The end of Fables

Fables vol 22With the release of Fables Vol. 22 (#150), the long-running series has come to an end.  Since I started buying the monthly issues with #70, Fables has always been one of my favorite comics.  Back before issue #100 came out, I did a countdown, recapping every story up until that point.  There were no such fanfare this time, partly because it would have taken more time than I really had, and partly because I didn’t want this series to end.   Almost like a 5 stages of grief thing.

First, there’s the news articles that came out.  You see the headlines, about the series ending and think, “surely not, there are so many stories left to tell.”  Then came the anger.  How could Willingham end the series without fully going through the prophecy of the cubs?  That’s not right.  Then there’s the bargaining.  Well, not really.  Bargaining is where the metaphor falls apart.  But it picks back up with depression.  There’s no way that the ending is going to be any good.  With so many characters, how can they end the series in any meaningful fashion?  Then finally acceptance.  Yeah, it’s ending, but everything has to end at some point.  And of course there’s no way to end it that will be fully satisfying, but let’s just enjoy the ride. 

The main story that had been going on between Rose Red and Snow White did have a satisfying conclusion.  I won’t go into details, but it did have the large scale, Earth changing events you’d expect from a war between the two.  But also, the conclusion was done in such a way that makes sense, and makes you wonder how this was missed the entire time.  Of course, it’s easy to miss these details when in the heat of the moment.  I know this ending had never occurred to me.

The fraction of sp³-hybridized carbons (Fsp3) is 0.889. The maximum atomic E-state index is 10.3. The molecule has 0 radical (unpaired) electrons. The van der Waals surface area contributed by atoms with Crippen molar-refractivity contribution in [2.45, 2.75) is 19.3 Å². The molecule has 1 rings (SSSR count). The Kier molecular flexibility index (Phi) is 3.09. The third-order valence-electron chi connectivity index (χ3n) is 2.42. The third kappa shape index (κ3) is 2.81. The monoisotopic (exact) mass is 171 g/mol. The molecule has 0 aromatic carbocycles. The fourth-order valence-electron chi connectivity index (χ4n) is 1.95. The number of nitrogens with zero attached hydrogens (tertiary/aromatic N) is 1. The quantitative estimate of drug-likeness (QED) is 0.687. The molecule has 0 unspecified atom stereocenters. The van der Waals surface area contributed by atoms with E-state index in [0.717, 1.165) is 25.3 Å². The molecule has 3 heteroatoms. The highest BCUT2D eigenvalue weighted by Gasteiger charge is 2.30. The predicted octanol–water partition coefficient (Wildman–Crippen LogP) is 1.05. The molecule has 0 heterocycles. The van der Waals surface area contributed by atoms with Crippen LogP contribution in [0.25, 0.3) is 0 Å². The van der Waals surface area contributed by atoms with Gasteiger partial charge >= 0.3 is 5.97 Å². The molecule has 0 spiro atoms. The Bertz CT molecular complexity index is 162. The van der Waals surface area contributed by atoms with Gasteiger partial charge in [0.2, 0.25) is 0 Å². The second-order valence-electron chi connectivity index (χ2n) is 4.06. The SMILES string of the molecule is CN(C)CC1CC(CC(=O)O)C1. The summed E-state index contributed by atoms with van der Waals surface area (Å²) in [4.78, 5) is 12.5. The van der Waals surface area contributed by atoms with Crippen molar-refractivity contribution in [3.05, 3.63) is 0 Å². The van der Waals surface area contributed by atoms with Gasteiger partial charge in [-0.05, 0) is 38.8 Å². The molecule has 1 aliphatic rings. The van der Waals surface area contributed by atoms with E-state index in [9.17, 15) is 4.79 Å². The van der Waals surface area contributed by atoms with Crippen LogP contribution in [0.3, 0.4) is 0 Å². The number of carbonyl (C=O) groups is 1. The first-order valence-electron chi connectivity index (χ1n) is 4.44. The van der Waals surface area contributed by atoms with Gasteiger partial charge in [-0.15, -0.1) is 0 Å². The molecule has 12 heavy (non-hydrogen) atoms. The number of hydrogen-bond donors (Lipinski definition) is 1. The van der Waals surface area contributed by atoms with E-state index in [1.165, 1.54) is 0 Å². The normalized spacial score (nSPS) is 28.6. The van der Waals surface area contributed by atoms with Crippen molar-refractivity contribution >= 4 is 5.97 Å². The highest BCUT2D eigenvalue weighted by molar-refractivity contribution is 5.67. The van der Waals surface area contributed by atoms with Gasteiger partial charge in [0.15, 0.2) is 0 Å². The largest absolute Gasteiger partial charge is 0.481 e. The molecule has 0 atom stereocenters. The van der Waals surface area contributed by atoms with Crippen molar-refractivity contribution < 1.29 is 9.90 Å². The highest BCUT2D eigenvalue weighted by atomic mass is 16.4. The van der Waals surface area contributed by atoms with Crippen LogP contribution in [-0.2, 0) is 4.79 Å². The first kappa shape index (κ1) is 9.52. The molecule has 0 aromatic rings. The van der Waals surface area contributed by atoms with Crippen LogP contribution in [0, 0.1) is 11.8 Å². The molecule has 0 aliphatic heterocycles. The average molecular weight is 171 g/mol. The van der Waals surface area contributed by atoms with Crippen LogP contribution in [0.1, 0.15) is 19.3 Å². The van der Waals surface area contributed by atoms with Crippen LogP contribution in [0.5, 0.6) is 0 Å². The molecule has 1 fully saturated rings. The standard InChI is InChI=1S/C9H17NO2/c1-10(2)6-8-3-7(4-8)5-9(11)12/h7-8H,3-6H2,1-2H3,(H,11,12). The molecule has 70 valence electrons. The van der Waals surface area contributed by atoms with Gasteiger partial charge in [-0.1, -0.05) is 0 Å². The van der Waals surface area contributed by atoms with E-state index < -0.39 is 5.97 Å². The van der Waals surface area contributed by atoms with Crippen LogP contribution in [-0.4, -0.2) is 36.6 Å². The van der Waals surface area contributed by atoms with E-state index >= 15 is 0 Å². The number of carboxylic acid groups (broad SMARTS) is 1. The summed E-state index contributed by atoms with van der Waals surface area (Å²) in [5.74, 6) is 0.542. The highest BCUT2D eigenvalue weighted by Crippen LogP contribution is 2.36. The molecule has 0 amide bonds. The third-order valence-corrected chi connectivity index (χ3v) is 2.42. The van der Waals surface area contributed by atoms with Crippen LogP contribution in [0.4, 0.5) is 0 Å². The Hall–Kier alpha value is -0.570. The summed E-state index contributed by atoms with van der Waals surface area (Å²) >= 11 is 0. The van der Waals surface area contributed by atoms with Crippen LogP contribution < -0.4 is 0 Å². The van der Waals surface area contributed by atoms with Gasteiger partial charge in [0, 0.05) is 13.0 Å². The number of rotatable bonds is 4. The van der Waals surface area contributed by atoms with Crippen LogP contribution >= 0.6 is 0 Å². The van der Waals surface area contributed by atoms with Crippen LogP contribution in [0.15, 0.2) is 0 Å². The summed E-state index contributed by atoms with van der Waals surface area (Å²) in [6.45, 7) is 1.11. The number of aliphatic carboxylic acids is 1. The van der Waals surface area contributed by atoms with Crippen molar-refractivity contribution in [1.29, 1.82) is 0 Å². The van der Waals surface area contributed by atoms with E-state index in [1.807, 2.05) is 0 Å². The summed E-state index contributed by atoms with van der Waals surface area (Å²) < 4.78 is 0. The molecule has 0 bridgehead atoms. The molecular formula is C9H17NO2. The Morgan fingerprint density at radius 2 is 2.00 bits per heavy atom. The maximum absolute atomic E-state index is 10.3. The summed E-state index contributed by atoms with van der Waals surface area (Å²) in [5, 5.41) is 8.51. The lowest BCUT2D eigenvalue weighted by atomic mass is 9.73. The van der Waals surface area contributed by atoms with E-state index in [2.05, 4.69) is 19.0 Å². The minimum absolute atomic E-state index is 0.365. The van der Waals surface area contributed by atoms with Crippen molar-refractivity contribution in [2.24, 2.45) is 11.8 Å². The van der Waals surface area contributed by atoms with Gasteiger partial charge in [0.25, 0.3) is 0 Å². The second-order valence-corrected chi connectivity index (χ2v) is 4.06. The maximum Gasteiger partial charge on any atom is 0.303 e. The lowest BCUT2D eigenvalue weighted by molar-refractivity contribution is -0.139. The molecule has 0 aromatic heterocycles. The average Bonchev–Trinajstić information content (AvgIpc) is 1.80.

Aside from the main story, the rest of the recurring characters got short, final stories.  And they were nice, little quick hits.  The cubs prophecy was fully revealed.  Well, as fully as it could be in such a short time.  As it was, we had already learned that Winter would become a king by becoming the North Wind, Therese was the one that did an evil thing, and Dare was the one that died to stop her.  Blossom became pauper, but did have an entire world that was under her protection.  Connor became the hero bold.  Ambrose was the one that judged the rest by writing the recorded history of Fabletown.  (Fables)  And Ghost is the one that lives to ages old and is heaven blessed.

Some other highlights include King Cole starting a new school of magic in the old Fabletown castle.  (The Mundy world learned of Fabletown, and people began to develop magical abilities.  Pinocchio was considering running for President.  Geppetto spent centuries redeveloping his magic groves to make his wooden soldiers so that he could conquer Earth.

So, all in all, about as good of an ending as you can expect.  Sure, there were more stories that could be told, but as Willingham put it in the afterword, it would be adding details for their own sake.  We as the audience know the story of Fables.  We don’t need everything spelled out for us.  We as the reader can use our imagination to fill any blanks we have.  Like, Willingham in the Afterword mentions some events that happen after this issue, like 16 great crises that befell Ambrose’s Kingdom of Haven, or Pinocchio’s adventures as President.  We can each use our imagination to create these stories.

So long Fables.  It has been a fun ride, and you will be missed.

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